School officials unresponsive to inquiries
A Christopher Columbus statue at Pepperdine University torn down after student complaints of racism and oppression was supposed to make a trip across the Atlantic to the Old World, where it would find a new home at the prestigious school’s campus in Florence, Italy.
But it looks like that plan has been sunk.
Today, about 18 months after that decision was made, it does not appear the private, Christian university has followed through on its pledge to give the explorer a new home.
In early 2017, Pepperdine leaders made the decision to remove the statue of Christopher Columbus from its beachside, Malibu campus after a small but vocal group of students demanded its removal.
In one protest, for example, approximately 25 students converged on the statue and chanted “take it down” as part of a protest group called “Waves Against Columbus.” A written statement from the group called the statue “a celebration of genocide and racial oppression.”
The university announced that the statue was to be moved from the school’s California campus to its campus in Italy, this despite thousands of signatures demanding the university keep the statue, which was donated in 1992 by a group representing the Columbus 500 Congress.
In his message to students announcing the statue’s relocation, President Andrew Benton said “stories of conquest and the art associated therewith are painful reminders of loss and human tragedy” for many, including those at the university, which is affiliated with the Churches of Christ tradition.
Today, Pepperdine officials remain silent on the statue’s location and fate, despite multiple attempts by The College Fix to confirm its location and whether it has been — or even will be — installed at the school’s Florence location, as promised.
Over the last several weeks, The Fix made multiple email inquiries about the location of the statue to Elizabeth Whatley, the director of Pepperdine’s Florence campus program, and Alessio Basta, the program assistant, and received no response. Officials also did not respond to a voicemail.
The Fix also made multiple phone and email inquiries to Pepperdine’s California campus, including emails to Pepperdine President Andrew Benton, Provost Rick Marrs, and Ronald Cox, the associate dean of international programs.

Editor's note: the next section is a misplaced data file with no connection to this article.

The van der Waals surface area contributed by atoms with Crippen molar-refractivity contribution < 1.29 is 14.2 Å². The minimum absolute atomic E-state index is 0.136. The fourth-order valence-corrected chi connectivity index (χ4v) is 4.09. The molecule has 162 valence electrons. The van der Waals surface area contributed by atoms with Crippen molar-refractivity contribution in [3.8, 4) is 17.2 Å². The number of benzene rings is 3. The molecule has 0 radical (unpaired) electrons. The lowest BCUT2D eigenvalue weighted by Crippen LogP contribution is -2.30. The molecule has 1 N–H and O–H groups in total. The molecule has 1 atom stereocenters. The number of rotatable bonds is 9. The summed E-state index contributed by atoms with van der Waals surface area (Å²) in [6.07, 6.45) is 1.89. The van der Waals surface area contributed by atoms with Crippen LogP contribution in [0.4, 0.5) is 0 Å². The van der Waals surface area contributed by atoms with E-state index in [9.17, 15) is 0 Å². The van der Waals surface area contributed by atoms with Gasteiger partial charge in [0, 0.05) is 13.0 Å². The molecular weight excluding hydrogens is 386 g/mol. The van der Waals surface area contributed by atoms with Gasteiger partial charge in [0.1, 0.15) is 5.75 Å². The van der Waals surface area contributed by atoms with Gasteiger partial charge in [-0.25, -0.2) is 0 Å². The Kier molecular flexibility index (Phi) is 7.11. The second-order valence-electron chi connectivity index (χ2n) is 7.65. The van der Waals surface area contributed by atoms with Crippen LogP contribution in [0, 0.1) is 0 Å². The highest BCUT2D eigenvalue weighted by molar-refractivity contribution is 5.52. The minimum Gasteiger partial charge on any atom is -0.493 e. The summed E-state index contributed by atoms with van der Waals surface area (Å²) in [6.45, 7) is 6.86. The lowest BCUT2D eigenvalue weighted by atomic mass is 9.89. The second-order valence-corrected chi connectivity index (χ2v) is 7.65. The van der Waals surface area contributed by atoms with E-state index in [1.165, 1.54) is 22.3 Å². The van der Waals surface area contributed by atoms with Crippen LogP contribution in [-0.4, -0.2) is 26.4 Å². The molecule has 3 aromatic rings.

The email inquiries asked the university to confirm whether or not the statue had actually been relocated to the Florence campus, and also to provide The Fix with a photo of the statue for confirmation.
All of these attempts to confirm the statue’s fate were ignored. Pepperdine’s silence raises questions as to whether or not the statue has actually been moved, or if the university simply decided to mothball it indefinitely.
Last October, almost eight months after it was taken down, The Fix reported that the statue was still in the university’s “safekeeping.”
“At this time, the statue remains in the university’s safekeeping. The university’s plans to relocate the statue to the Florence campus have not changed,” Pepperdine told The Fix in an email at the time.
The email did not disclose a timetable for when the statue would actually be relocated. It is not clear whether or not a timetable exists.
When a College Fix reporter visited the campus that same month, he found widespread apathy among the general student body toward the statue.
“In about a dozen interviews with students, many said they and their peers were indifferent to the statue and Benton’s decision to remove it from campus,” The Fix reported.
Attempts to interview President Benton about the issue were also stonewalled at the time. The university’s public relations department referred The Fix to a statement about the statue that “recognizes the importance of compromise in creating a campus culture of unity and inclusiveness.”
The statue had been given to the school as a gift in 1992, a date that marked the 500th anniversary of Columbus’s crossing the Atlantic.
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